Through Sound Design and Music, Moonlight Sonata: Deafness in Three Movements Creates Sensory Experience For All

Film will be shown at the Marlene Meyerson JCC Manhattan’s ReelAbilities Film Festival in New York on April 2, 2019

Moonlight Sonata: Deafness in Three Movements is a film starring individuals who are deaf, but do not call it a film just for people who are deaf. A breakout film appealing to a general audience, Moonlight Sonata explores in a sensory way how a deaf person experiences the world through sound design and music. Overall, the film, which premiered at the 2019 Sundance Film Festival, is a celebration of family.

A deeply personal portrait of three lives, Moonlight Sonata chronicles the discoveries that lie beyond loss: a deaf boy growing up, his deaf grandfather growing old, and Beethoven the year he was blindsided by deafness and wrote his iconic sonata.

Director and Producer Irene Taylor Brodsky entered into a development deal with HBO in 2007 and began creating assets. When Jonas, her young son who is deaf and an excellent pianist, wanted to learn the Moonlight Sonata, Brodsky realized she had her film’s narrative: “Beethoven’s loss and Jonas’ loss and what they gained from their deafness.”

“Their imperfection becomes their greatest asset,” Brodsky asserted. [continue reading…]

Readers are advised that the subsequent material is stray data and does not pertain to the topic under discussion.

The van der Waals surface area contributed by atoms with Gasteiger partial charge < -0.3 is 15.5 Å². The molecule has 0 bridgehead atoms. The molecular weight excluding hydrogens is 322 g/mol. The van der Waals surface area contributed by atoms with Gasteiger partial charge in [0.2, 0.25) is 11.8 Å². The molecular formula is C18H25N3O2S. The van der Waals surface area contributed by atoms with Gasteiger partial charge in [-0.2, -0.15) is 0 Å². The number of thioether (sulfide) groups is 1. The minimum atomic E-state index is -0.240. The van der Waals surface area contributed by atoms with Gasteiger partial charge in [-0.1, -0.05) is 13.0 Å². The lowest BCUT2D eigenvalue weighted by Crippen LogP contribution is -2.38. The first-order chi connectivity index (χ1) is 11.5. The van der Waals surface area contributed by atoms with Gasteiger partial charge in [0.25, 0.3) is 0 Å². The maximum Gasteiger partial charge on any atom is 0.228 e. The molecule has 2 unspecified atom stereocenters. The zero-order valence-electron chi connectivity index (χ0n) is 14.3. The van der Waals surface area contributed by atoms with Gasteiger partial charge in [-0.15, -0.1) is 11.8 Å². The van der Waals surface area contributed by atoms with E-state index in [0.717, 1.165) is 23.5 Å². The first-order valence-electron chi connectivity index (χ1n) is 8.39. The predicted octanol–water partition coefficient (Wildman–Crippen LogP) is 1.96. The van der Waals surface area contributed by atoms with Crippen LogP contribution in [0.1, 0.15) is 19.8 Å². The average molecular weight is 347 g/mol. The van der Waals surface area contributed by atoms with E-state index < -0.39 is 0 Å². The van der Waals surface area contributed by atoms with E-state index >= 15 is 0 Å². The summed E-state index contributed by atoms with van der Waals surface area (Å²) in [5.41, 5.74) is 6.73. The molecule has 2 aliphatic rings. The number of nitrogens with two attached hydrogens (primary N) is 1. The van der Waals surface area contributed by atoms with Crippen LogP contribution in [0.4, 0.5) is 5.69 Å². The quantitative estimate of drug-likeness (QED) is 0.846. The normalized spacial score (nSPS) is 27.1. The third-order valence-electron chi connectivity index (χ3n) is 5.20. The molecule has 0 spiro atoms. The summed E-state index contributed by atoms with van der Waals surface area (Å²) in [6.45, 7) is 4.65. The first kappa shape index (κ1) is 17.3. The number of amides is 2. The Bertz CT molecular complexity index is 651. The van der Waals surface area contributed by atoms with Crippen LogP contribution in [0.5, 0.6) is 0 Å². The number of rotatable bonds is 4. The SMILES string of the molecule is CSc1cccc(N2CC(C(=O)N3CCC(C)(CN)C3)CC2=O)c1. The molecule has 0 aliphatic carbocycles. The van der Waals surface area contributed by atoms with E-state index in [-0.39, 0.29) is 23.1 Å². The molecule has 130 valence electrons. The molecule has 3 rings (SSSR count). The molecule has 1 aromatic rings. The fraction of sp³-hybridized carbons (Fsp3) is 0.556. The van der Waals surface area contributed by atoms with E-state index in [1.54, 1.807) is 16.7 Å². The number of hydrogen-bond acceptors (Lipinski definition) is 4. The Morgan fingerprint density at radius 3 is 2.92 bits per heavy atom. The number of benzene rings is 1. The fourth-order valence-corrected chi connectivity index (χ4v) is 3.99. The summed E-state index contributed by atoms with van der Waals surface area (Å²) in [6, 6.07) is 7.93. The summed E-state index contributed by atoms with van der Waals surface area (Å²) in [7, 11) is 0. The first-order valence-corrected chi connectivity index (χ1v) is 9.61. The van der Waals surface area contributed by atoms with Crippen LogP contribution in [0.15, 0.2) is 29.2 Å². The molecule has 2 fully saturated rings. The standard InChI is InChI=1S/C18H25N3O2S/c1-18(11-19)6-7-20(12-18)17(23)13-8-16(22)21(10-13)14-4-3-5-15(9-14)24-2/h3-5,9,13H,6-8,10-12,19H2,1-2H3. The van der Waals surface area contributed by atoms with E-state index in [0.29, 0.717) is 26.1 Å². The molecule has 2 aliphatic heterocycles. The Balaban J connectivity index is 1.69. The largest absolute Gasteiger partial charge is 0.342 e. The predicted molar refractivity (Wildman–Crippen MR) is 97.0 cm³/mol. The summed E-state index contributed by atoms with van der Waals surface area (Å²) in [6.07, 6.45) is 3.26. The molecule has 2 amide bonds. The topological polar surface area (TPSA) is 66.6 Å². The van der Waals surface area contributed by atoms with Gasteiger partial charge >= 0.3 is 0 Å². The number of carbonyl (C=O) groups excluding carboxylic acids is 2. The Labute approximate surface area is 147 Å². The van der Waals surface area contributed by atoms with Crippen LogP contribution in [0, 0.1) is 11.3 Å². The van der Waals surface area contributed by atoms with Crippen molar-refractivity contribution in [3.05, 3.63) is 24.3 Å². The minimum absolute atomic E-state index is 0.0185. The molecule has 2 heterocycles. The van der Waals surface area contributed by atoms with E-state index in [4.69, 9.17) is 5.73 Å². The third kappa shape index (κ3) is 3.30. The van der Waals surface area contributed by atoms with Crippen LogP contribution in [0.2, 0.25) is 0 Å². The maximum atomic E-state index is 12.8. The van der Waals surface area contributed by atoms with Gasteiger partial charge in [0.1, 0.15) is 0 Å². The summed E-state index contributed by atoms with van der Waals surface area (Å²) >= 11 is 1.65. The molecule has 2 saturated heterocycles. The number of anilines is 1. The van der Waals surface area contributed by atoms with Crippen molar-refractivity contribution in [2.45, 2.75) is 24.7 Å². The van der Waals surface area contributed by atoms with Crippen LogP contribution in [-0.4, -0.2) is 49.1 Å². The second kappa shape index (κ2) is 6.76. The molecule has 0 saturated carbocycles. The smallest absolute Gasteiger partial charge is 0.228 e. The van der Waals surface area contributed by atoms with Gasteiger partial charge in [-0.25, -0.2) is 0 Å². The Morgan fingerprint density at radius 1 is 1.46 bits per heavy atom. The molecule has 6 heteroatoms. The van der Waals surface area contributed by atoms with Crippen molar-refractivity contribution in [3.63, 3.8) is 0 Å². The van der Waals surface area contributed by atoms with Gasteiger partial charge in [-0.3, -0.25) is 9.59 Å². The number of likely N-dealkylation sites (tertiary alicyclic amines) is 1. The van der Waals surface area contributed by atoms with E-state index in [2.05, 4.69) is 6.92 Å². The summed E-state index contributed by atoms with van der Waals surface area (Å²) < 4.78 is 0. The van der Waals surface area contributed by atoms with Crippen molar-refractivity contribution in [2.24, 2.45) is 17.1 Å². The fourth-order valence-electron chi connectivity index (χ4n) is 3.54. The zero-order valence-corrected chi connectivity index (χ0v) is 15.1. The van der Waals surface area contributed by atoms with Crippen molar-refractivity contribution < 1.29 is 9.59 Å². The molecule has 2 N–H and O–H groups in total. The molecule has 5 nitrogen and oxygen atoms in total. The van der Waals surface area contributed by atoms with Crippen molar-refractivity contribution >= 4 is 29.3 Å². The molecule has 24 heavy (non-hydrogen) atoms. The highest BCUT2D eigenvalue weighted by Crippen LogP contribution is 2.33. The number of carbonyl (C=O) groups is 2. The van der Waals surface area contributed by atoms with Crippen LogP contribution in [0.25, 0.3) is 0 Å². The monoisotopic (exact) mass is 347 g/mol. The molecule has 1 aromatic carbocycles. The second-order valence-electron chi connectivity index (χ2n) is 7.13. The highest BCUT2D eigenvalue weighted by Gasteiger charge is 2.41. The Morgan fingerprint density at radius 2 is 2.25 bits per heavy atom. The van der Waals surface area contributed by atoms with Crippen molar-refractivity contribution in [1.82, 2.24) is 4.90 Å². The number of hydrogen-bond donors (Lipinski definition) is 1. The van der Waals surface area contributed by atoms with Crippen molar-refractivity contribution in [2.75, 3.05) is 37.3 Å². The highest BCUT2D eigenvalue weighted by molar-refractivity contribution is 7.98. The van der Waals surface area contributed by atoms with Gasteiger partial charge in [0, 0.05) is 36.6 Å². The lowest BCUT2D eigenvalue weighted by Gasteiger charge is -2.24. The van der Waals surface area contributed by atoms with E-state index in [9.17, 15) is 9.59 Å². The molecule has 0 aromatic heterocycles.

RespectAbility Statement on Lupita Nyong’o’s Heartfelt Apology

We appreciate Lupita Nyong’o’s heartfelt apology. We’re all on a learning journey to be sensitive to all marginalized communities whether it be race, gender, sexual orientation / gender identity, disability, religion or anything else. ‘Us’ – especially with Lupita Nyong’o as the lead and Jordan Peele as the writer/director – is opening up doors, and breaking glass ceilings for people of color and is a massive advancement for Hollywood as a whole. We hope Nyong’o will use this experience to continue lifting up all marginalized groups including the 1-in-5 people who live with disabilities. In general, the Hollywood practice of using disability primarily to villainize people or to show them as objects of pity needs to end.

During an appearance on The View Thursday, Lupita Nyong’o further explained the development of her character Red and apologized to anyone she offended: “I met with people as part of my exploration with the condition, and I learned how difficult it is to have the disorder. So I am very aware of the frustrations and misconceptions and the misdiagnosis… I thought in speaking about it and mentioning it, it might shed light on the condition.

“It’s a very marginal group of people who suffer from this. The thought that I would offend them was not my intention. In my mind, I wasn’t interested in vilifying or demonizing the condition. I crafted Red with love and care. As much as it was in a genre-specific world, I really wanted to ground her in something that felt real. For all that, I say sorry to anyone that I may have offended.”

RespectAbility deeply appreciates this apology.